Justice Department Moves To Block Beer Merger

Officials at the Justice Department have filed a lawsuit to block Anheuser-Busch InBev from buying Grupo Modelo which sells Corona. The government says preventing the acquisition is the only way to keep beer prices down.

Copyright © 2013 NPR. For personal, noncommercial use only. See Terms of Use. For other uses, prior permission required.

RENEE MONTAGNE, HOST:

NPR's business news starts with fears of a beer monopoly.

(SOUNDBITE OF MUSIC)

MONTAGNE: The Justice Department has filed a lawsuit to block Anheuser-Busch InBev from buying Grupo Modelo, the brewer of Corona.

As NPR's Ailsa Chang reports, the government says preventing the acquisition is the only way to keep beer prices down.

AILSA CHANG, BYLINE: Beer drinkers of America, the Justice Department says it's looking out for you. Right now, you spend about $80 billion a year buying beer. And the government says, you're going to be spending billions more if two beer giants get a little cozier with each other.

(SOUNDBITE OF BUD LIGHT AD)

UNIDENTIFIED WOMAN: This is so romantic.

UNIDENTIFIED MAN: Well, it's about to get a little more romantic. A little candlelight.

UNIDENTIFIED WOMAN: Ohh...

UNIDENTIFIED MAN: And, a little Bud Light.

UNIDENTIFIED WOMAN: Mmmm.

CHANG: Bud Light is the most popular beer in America, and that's one of the reasons its brewer - Anheuser-Busch - is the leading beer seller in the country. Modelo is number three.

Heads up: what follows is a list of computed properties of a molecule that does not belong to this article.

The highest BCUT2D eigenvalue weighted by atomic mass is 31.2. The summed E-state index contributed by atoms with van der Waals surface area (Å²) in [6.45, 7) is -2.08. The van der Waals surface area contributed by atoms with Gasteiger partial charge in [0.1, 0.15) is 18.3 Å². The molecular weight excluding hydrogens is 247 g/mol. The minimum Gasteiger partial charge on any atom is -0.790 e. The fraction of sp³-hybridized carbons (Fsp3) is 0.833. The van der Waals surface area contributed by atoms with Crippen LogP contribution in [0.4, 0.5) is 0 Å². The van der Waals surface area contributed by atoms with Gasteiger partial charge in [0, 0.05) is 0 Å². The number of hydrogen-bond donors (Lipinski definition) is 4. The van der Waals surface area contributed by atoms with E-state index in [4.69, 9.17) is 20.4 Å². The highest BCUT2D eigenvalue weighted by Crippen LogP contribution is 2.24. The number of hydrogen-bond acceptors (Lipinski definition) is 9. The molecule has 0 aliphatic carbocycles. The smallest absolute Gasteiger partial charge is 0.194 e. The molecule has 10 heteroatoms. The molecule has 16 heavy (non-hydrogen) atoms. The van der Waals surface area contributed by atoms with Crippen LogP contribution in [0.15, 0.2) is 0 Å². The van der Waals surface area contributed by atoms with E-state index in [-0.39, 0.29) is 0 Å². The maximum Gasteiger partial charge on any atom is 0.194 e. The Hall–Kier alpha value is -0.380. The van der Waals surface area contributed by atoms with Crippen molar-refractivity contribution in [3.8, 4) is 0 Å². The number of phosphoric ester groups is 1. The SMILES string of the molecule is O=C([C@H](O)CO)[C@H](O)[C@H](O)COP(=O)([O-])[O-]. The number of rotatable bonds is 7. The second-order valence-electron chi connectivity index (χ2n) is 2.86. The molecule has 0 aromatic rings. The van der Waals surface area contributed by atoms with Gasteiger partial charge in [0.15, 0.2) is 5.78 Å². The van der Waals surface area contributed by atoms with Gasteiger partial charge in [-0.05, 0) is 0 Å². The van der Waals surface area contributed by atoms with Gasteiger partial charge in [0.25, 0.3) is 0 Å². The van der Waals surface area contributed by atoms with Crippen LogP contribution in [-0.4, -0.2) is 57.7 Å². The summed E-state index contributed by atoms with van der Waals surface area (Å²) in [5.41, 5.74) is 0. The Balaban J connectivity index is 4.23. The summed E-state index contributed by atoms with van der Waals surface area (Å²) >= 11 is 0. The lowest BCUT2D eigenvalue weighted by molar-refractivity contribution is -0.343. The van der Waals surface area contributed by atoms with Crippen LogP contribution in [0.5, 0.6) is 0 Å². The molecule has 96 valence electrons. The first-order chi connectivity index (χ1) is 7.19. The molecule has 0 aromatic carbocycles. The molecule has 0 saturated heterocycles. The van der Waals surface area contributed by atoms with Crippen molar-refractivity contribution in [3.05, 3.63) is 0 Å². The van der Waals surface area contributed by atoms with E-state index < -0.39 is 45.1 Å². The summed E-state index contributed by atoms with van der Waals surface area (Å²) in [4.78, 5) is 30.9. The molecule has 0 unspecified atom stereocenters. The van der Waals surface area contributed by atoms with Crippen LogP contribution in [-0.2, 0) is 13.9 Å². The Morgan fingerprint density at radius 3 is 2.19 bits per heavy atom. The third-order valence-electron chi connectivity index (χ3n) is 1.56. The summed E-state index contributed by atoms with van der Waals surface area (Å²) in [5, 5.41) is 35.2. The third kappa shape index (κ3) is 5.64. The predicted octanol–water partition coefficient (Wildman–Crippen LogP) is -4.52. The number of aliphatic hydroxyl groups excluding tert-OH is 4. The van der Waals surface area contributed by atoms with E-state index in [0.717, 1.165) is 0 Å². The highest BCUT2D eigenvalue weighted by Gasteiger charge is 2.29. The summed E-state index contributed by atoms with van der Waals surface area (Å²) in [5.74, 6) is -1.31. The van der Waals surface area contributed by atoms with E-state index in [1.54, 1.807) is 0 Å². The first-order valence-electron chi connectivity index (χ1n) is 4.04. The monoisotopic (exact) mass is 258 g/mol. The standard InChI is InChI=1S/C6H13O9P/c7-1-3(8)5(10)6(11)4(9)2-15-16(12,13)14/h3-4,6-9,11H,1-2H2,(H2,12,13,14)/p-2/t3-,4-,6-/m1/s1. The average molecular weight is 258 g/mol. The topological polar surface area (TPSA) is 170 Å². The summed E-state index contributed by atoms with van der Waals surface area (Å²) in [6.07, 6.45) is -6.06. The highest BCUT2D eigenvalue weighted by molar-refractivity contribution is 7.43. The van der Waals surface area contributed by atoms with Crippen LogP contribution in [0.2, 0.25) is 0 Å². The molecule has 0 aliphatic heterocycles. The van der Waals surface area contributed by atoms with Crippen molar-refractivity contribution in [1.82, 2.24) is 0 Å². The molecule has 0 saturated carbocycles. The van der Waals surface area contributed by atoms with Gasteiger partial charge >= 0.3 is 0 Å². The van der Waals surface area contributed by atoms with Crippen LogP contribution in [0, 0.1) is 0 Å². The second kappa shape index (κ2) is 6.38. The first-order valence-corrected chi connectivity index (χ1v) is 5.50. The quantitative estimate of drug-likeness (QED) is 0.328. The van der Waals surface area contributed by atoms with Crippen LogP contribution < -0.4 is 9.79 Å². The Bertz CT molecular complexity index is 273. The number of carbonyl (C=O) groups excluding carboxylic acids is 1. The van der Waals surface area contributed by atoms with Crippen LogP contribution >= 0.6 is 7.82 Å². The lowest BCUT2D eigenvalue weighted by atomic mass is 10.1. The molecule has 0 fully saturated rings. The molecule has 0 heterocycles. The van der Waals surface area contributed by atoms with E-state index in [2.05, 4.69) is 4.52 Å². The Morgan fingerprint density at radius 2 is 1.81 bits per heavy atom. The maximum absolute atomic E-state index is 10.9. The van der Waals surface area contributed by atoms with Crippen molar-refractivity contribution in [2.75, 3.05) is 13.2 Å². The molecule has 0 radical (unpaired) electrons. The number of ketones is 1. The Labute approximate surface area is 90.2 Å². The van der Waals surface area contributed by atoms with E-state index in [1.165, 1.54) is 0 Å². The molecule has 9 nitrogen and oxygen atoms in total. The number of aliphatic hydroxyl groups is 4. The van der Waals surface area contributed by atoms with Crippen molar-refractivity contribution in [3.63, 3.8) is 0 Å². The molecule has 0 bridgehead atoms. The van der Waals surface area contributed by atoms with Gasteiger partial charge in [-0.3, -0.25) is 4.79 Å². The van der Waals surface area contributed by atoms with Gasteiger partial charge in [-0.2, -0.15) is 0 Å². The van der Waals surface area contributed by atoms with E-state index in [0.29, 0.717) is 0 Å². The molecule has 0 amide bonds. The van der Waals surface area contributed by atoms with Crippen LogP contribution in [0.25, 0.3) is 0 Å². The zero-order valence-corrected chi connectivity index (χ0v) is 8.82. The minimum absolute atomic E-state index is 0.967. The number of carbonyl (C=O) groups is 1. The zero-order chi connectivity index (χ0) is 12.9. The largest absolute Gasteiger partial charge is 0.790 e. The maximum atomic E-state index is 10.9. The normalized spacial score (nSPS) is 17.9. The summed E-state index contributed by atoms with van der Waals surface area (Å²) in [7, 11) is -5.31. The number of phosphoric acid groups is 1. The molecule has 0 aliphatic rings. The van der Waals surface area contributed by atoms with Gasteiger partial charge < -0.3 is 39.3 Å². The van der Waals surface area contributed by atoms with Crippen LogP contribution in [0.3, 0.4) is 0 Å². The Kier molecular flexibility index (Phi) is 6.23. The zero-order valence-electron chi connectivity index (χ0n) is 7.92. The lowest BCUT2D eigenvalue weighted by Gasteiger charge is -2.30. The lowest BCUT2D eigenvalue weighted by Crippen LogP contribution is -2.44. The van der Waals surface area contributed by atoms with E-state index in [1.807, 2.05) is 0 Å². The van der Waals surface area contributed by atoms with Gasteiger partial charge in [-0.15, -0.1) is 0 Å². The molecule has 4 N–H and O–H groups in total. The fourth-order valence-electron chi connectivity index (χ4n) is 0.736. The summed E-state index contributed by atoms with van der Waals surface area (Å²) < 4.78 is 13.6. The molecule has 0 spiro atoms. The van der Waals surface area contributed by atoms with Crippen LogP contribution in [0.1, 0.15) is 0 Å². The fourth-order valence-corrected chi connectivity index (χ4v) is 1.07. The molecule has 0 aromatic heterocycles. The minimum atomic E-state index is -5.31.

If the two of them hooked up, Assistant Attorney General Bill Baer says they will control half of all beer sales in the U.S., and therefore, effectively determine the price of beer.

BILL BAER: It's the very kind of concern for anti-consumer impact that the antitrust laws tell us we're supposed to protect against.

CHANG: People who've been watching the beer industry says it's actually been consolidating for decades.

Barry Lynn of the New America Foundation, a policy group, says back in the late '70s, there were about 50 beer companies. That market is almost gone now.

BARRY LYNN: Although you have this huge explosion in the number of craft brewers in this country, those companies are really isolated in about five to six percent of the marketplace. They're essentially marginalized.

CHANG: Anheuser-Busch says it will be vigorously contesting the government's action in federal court.

Ailsa Chang, NPR News, New York.

Copyright © 2013 NPR. All rights reserved. No quotes from the materials contained herein may be used in any media without attribution to NPR. This transcript is provided for personal, noncommercial use only, pursuant to our Terms of Use. Any other use requires NPR's prior permission. Visit our permissions page for further information.

NPR transcripts are created on a rush deadline by a contractor for NPR, and accuracy and availability may vary. This text may not be in its final form and may be updated or revised in the future. Please be aware that the authoritative record of NPR's programming is the audio.

Comments

 

Please keep your community civil. All comments must follow the NPR.org Community rules and terms of use, and will be moderated prior to posting. NPR reserves the right to use the comments we receive, in whole or in part, and to use the commenter's name and location, in any medium. See also the Terms of Use, Privacy Policy and Community FAQ.

Support comes from: